California tax authorities haven’t outlined how they will respond to the U.S. Supreme Court’s ruling in Wayfair, but a 2012 state law appears to allow the state to begin collecting use taxes on online sales now.

The June 21 ruling on South Dakota v. Wayfair, Inc., et al.— which tossed out Quill Corp. v. North Dakota, the Supreme Court’s 1992 physical presence threshold for when states could tax remote sales—has many states looking to expand their authority over online sales taxation, according to Bloomberg Tax.

Legislation isn’t likely unless California Department of Tax and Fee Administration officials believe they need more authority, for example to adopt the South Dakota thresholds, said Carley Roberts, a State and Local Tax partner with Pillsbury in Sacramento.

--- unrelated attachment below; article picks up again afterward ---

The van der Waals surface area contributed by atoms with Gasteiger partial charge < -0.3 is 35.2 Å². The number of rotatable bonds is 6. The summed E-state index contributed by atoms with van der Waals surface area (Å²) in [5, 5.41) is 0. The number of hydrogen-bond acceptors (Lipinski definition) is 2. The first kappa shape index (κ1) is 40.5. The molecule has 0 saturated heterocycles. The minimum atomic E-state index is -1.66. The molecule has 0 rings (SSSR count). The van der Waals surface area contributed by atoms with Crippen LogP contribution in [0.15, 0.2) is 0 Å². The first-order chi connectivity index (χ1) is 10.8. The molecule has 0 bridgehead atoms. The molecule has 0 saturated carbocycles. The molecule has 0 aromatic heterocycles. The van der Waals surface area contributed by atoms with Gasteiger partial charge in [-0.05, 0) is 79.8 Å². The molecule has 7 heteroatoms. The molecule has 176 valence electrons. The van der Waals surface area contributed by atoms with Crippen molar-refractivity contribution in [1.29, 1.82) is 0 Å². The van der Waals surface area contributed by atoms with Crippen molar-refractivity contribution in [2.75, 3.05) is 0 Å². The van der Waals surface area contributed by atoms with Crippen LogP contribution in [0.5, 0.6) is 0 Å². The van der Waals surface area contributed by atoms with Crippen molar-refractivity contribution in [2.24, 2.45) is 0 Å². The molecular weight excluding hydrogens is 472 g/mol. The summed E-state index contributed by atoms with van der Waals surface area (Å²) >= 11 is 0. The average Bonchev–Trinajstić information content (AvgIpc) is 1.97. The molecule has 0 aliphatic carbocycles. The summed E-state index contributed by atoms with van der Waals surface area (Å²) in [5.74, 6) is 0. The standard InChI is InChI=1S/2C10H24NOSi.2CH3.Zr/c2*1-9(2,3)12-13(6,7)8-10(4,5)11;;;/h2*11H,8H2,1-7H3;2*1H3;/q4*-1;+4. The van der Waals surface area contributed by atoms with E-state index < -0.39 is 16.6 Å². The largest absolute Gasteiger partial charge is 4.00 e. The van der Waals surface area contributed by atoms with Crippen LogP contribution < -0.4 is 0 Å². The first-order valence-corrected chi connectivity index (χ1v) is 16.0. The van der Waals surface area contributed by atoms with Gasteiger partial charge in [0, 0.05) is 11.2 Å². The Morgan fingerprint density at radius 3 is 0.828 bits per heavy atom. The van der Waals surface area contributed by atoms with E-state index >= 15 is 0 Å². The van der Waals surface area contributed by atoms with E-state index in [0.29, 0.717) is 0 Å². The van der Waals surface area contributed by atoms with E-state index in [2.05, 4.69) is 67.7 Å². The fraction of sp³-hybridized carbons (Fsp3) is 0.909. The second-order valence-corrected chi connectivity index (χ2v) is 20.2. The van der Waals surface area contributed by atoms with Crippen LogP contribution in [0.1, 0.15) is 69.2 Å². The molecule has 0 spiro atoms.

California’s lack of membership in the Streamlined Sales and Use Tax Agreement may complicate California’s path, Roberts said. In its ruling, the court said South Dakota’s membership in the SSUTA, with its simplified tax structures and access to sales tax administration software for sellers, strengthened the fairness of its law.

“If a state like California wants to adopt something without belonging to the SSUTA, are they imposing an undue burden?” Roberts said.

The CDTFA could continue under its current regime, which isn’t as broad as the South Dakota statute, Roberts said. Or, the department could issue regulations setting thresholds and applying those rules prospectively.

“At a minimum, the CDTFA should give retailers some guidance,” she said. “They should say if they are not changing, or if they are making distinctions they should state them up front.”